UNRV.com is thrilled to present a Wallmap of the Roman Empire. Exhaustively researched over the course of two years and subject to five months of design and historical scrutiny, this 'poster' is not simply an artistic work, but truly an educational resource in its own right.
This map is unique wall decor that is perfect for the den, office or classroom and will delight history buffs; particularly those with a special interest in the Ancient Roman Empire. With the map features presented in the original Latin, it will also make an educational tool for the student, teacher or professor. No classroom focused on ancient history or classical studies should be without this spectacular reference and conversational piece.
by Seán McGrail
Early Ships and Seafaring: European Water Transport covers the subject in three main sections: Concepts and Techniques, The Mediterranean and Atlantic Europe. The techniques of early boat-building run throughout as the story is told, how log raft and hollowed log gave rise to different techniques of planking while hide boats, particularly on inland waters, developed in parallel. The latter two sections reveal the different seagoing conditions of the Mediterranean and the Atlantic coast, with the interesting common thread of Caesar's observations in his annals concerning NW Europe.
by Lee Fratantuono
The military achievements of Lucius Licinius Lucullus (118-57/56 B.C.) have been the subject of admiration and great respect throughout the history of the study of warfare. Yet there have been few studies dedicated to a comprehensive examination of exactly how Lucullus conquered the Roman East and made it a more or less cohesive part of the empire.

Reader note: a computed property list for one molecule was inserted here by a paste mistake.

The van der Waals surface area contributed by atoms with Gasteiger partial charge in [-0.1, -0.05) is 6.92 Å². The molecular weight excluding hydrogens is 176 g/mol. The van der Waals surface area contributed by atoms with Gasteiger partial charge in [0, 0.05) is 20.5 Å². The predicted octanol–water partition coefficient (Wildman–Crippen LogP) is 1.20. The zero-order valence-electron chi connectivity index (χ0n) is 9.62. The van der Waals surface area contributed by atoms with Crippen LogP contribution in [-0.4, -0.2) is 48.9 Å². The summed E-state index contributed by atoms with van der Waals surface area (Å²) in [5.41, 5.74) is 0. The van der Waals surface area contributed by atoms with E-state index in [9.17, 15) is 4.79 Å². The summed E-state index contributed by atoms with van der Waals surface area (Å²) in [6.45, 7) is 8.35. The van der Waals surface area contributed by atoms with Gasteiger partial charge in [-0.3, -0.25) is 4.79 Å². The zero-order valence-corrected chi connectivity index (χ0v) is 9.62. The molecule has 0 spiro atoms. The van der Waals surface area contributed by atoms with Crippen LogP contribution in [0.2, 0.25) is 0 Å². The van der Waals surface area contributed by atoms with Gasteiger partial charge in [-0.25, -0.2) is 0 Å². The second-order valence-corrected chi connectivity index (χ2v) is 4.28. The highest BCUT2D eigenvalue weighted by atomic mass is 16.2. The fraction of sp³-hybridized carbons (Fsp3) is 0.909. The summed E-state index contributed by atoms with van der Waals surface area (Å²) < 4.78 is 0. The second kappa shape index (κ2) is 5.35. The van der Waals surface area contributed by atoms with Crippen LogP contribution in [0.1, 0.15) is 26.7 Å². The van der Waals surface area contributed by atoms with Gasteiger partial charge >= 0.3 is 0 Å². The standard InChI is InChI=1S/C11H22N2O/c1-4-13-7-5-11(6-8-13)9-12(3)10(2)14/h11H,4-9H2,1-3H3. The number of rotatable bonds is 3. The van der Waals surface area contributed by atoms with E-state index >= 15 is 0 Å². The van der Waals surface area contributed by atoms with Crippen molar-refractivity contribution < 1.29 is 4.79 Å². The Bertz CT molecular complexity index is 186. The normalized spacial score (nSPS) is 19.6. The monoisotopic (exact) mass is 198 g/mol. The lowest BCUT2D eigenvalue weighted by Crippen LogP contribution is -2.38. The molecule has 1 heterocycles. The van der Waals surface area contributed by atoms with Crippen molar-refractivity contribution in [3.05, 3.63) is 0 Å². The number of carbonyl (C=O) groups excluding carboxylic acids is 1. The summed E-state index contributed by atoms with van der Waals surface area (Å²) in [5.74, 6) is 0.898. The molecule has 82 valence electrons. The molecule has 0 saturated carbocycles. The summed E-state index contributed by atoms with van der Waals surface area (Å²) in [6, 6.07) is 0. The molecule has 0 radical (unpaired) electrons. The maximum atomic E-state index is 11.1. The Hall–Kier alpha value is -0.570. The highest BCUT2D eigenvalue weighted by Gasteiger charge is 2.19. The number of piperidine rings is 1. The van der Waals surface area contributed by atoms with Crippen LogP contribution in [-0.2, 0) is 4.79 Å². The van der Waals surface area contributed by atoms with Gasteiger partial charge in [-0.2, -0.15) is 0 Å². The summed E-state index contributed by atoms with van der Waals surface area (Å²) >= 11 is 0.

by Peter Keegan
Graffiti in ancient times was a little different than today; less concerned with visual impression and certainly more literate and meaningful than the modern phenomenon. It opens a window to the expressions of ordinary people in an era when very few left any media for us to know them by. Graffiti In Antiquity by Peter Keegan sets out to bring to the reader a layer of communication not normally considered in the study of history.
by Adrian Goldsworthy
Pax Romana is a rather gentle but comprehensive refutation of this view; or at least a solid thesis by the author that 'the pendulum has swung too far'. In this book, author and scholar Adrian Goldsworthy looks at Rome and its empire in a series of detailed studies - from conquest, to administration and frontier defences - and asks 'Did the Pax Romana really exist?' And if it did, was it beneficial for the people who lived under it?
by Michael E. Moore
This detailed, carefully argued book shows how Christian bishops used their mastery of moral, social and spiritual power, along with law and tradition, to guide the formation and governance of the Frankish kingdoms. The period covers the Gallic period, the conversion and baptism of Clovis I (c 508 AD), the deposition of the Merovingians in 751, the missionary conquests of Charlemagne (King 768-814, Emperor 800-814), and the breakup of the unified empire after the death of Charlemagne's son Louis the Pious in 840.